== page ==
To me, it's all about a realistic, yet slightly fantasy-based approach that favors the trainer's skills at analysis and their own previous experiences. It's a direction I wish Pokemon would go (in terms of the story, it's already present in the games, where your knowledge usually affects how things turn out), but I realize it won't as long as Ash is bumbling his way through region after region.
    In this latest season Froakie was using pieces of its sticky frill to slow down opponents or hold them still. This isn't a move from what I can tell nor an ability, yet Ash is able to recognize its usefulness and has utilized it in battle. Its the equivalent of telling a Wailord to roll over to win a fight and does show some common sense prevailing IMO.
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    Default Re: Adapting Game Moves and Mechanics to Stories

    Quote Originally Posted by PiccoloX83 View Post
    Quote Originally Posted by Caitlin View Post
    To me, it's all about a realistic, yet slightly fantasy-based approach that favors the trainer's skills at analysis and their own previous experiences. It's a direction I wish Pokemon would go (in terms of the story, it's already present in the games, where your knowledge usually affects how things turn out), but I realize it won't as long as Ash is bumbling his way through region after region.
    In this latest season Froakie was using pieces of its sticky frill to slow down opponents or hold them still. This isn't a move from what I can tell nor an ability, yet Ash is able to recognize its usefulness and has utilized it in battle. Its the equivalent of telling a Wailord to roll over to win a fight and does show some common sense prevailing IMO.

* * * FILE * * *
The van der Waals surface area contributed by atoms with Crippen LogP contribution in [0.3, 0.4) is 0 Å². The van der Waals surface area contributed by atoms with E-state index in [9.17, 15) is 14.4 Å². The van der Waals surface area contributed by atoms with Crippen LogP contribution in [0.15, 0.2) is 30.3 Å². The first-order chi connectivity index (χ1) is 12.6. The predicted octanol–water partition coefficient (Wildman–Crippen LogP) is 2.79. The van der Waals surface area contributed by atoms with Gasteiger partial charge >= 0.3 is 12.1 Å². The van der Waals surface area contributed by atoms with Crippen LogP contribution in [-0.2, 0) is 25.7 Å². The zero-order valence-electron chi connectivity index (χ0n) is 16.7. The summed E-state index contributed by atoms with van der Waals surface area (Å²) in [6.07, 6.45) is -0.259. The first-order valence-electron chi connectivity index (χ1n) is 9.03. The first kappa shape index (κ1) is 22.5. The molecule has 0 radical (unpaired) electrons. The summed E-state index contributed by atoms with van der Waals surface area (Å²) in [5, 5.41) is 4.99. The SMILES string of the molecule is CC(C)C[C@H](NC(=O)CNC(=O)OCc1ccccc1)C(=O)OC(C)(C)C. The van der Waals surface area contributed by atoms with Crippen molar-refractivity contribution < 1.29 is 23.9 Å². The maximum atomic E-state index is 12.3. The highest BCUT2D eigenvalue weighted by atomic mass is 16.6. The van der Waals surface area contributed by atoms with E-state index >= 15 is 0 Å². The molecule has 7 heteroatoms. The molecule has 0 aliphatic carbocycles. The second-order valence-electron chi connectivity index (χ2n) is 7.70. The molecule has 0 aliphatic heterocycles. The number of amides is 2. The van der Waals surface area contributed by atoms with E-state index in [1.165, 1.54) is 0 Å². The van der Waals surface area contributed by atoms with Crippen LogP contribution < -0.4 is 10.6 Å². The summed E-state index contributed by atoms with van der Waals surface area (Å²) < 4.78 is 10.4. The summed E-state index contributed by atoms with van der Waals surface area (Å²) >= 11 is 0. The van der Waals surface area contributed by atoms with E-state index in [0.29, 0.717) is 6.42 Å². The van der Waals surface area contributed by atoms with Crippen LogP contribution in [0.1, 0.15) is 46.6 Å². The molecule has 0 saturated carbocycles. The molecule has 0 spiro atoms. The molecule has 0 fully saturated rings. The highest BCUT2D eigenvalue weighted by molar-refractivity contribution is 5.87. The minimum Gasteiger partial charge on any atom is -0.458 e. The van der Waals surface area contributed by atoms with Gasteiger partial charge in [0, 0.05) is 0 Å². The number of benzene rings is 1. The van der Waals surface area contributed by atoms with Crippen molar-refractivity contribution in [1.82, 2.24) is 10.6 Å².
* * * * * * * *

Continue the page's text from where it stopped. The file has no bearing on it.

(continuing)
That's really interesting. And that's one of those moments where the writers are thinking in a more realistic manner and not simply making the anime a pure game advertisement. If only they did that with more frequency.

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    Default Re: Adapting Game Moves and Mechanics to Stories

    Regarding on the Pokemon battle system in my fic, I do not follow the game-verse nor the anime-verse. I merely adapting the basic elements of the basis about Pokemon battle from the Pokemon game, ignoring all the mechanical system that are meant for mechanically programmed RPG games, and insert many other "realistic" semi-original concepts.
    So to put it more specifically, in my fic, there are absolutely no numerical stats and/or any other numerical parameters such as PP/level/EV/IV, no move limits, no specific stats advantage and/or disadvantage due to the nature, no power and accuracy specific to a move, etc. The things that are from the battle system of the game will merely be type effectiveness, names of the moves and the basic mechanism of the moves, abilities of the Pokemon, battle experience (but excluding levels), etc.

    But, although I do adapt things like types, abilities, moves, or even experience from the game, but it is not really the same way of execution as like the game nor even the anime.